Encaustic Mosaic DIY

Posted by on Feb 27, 2014 in Blog | Comments Off on Encaustic Mosaic DIY

Encaustic Mosaic DIY

The following blog is the backgrounder to the novel technique I pitched as an article submission to Cloth Paper Scissors magazine almost two years ago.  The article was published in the 2013 Sept-Oct issue of CPS magazine, about 16 months later.  I’ve refined my technique a bit since then for creating my encaustic mosaics, but this is how it all began…  It was finally time to start assembling the encaustic on Terraskin paper collages.  I had coated a number of digital collage images on matte photo paper with clear encaustic medium (two coats) and created a number of abstract encaustic paintings on Terraskin paper as well.  Now came the fun part of marrying the images with the abstract paintings.

Gathering all the elements to create an encaustic mosaic: painted Terraskin paper and waxed matte photo paper with images.

Gathering all the elements to create an encaustic mosaic: painted Terraskin paper and waxed matte photo paper with images.

I wanted them to have a three-dimensional weight to give the smaller pieces more of a presence.  I had found some black shadow box frames at IKEA that were perfect for the job.  All I had to do was to remove the glass.

Taking apart an IKEA shadow box picture frame and using a template on the black foamcore for the encaustic mosaic base.

Taking apart an IKEA shadow box picture frame and using a template on the black foamcore for the encaustic mosaic base.

With the glass removed, I needed a rigid backing to adhere the pieces onto which were a bit thicker than the matte and picture frame backing.  I used a piece of black foam core cut to fit inside the frame, which was a good thickness and kept the framed piece from shifting.

Checking the fit of the black foamcore base in the assembled shadowbox frame.

Checking the fit of the black foamcore base in the assembled shadowbox frame.

Next, I started to select the waxed images I want to incorporate into the collage assemblage.  I used an X-acto blade and cut the images freehand (when I used a ruler it left impressions in the wax).  I needed to cut the images on a slight angle to prevent the wax surface from flaking off the cut edges of the paper.

Cutting out the waxed images for the encaustic mosaic.

Cutting out the waxed images for the encaustic mosaic.

I debated on using white foam core versus black foam core to mount the paper pieces onto – white enhance the color the image (the waxed images were slightly translucent), but the black blended best against the black foam core base.  If I were to have a light colored base (off-white), I would use the white foam core and perhaps paint it to match the base color.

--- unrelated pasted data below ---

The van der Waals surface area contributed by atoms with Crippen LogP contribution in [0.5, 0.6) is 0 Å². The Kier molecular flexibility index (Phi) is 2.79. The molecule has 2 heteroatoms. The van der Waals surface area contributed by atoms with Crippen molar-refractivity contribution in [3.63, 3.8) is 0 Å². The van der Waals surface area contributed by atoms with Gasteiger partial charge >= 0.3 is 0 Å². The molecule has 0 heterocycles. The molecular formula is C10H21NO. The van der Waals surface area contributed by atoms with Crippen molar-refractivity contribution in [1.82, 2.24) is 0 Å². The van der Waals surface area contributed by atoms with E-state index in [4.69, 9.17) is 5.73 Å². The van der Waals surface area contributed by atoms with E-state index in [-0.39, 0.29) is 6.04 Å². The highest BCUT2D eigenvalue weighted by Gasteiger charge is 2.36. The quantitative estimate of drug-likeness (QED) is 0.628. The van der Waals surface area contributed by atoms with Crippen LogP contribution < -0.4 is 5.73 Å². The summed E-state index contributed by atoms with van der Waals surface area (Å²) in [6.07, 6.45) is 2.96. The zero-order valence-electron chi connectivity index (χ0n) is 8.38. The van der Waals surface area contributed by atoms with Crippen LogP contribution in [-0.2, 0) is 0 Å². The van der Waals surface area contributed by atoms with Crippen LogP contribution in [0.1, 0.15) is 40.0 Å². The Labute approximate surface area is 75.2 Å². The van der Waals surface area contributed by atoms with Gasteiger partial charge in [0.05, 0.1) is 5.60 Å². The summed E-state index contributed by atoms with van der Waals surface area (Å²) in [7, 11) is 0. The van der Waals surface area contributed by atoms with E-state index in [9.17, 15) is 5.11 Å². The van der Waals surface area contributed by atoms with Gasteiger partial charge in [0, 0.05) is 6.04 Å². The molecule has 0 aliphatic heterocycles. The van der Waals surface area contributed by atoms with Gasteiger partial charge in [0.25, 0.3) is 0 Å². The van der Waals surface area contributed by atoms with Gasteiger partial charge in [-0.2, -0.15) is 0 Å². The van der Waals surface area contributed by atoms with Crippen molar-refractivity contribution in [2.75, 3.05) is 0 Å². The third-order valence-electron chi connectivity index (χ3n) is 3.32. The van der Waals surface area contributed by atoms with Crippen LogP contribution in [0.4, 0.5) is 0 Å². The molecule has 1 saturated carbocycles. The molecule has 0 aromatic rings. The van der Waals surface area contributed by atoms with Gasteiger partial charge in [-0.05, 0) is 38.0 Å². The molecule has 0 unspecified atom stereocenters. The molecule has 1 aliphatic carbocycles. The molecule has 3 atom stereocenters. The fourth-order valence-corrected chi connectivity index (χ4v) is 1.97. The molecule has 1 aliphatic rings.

Mounting the cut waxed image onto a black foamcore piece (slightly smaller than image) and gluing it with a hot glue gun.

Mounting the cut waxed image onto a black foamcore piece (slightly smaller than image) and gluing it with a hot glue gun.

A number of images were cut from the waxed matte paper – I wanted images that worked together thematically and also with the colors of the paintings.  I used squares that were 1 inch x 1 inch and also rectangles that were 1 inch x 2 inches.

Trimming all the waxed images in preparation for gluing onto black foamcore pieces.

Trimming all the waxed images in preparation for gluing onto black foamcore pieces.

I looked through my pile of abstract encaustic paintings to choose one that had colors that worked well the images (similar tones and colors).  I also picked a painting that had some texture from the gold leave I embedded in the wax to give a contrast to the smooth surface of the waxed images.  In addition to the 1 inch squares and 1 x 2 rectangles, I also wanted a larger 2 x 2 square encaustic “mini-painting”.  I made a paper square view-finder to find the most appealing small square composition, and then cut it from the main painting with an X-acto knife.  The encaustic painting did have an uneven thickness to it from the multiple encaustic layers, so I had to cut it out carefully.

Using a template to find an ideal encaustic mosaic painted square.

Using a template to find an ideal encaustic mosaic painted square.

The remaining encaustic painting was cut into 1 inch strips with a ruler, and subdivided further into 1 inch squares and 1×2 rectangles.

Cutting strips of encaustic painted Terraskin paper to be made into 1 x 1 inch squares for the mosaic.

Cutting strips of encaustic painted Terraskin paper to be made into 1 x 1 inch squares for the mosaic.

Now came the hard part – how to best arrange the pieces together?  I tried several combinations, starting with the main encaustic square, some rectangles and then the square to fill in the assemblage.  I wanted a balance of colors, textures and also images.

Arranging the placement of waxed images and encaustic painted pieces into a pleasing composition before gluing down in place.

Arranging the placement of waxed images and encaustic painted pieces into a pleasing composition before gluing down in place.

Once everything was in place and looked to me like a good balance of lights and darks, images and painted pieces, I glued all the pieces down onto the foamcore base with a hot glue gun.  You can barely see the black foamcore ‘mounts’ under the waxed pieces – they really look like they are floating or are three-dimensional.

Close-up of encaustic mosaic composed of painted Terraskin and waxed paper images.

Close-up of encaustic mosaic composed of painted Terraskin and waxed paper images.

Here you can see the completed encaustic mosaic, “Thought & Memory – Carnelian”.

Thought & Memory – Carnelian. Alexandra Reid. Encaustic Mosaic. (10 x 10 inches). 2012

Thought & Memory – Carnelian. Alexandra Reid. Encaustic Mosaic. (10 x 10 inches). 2012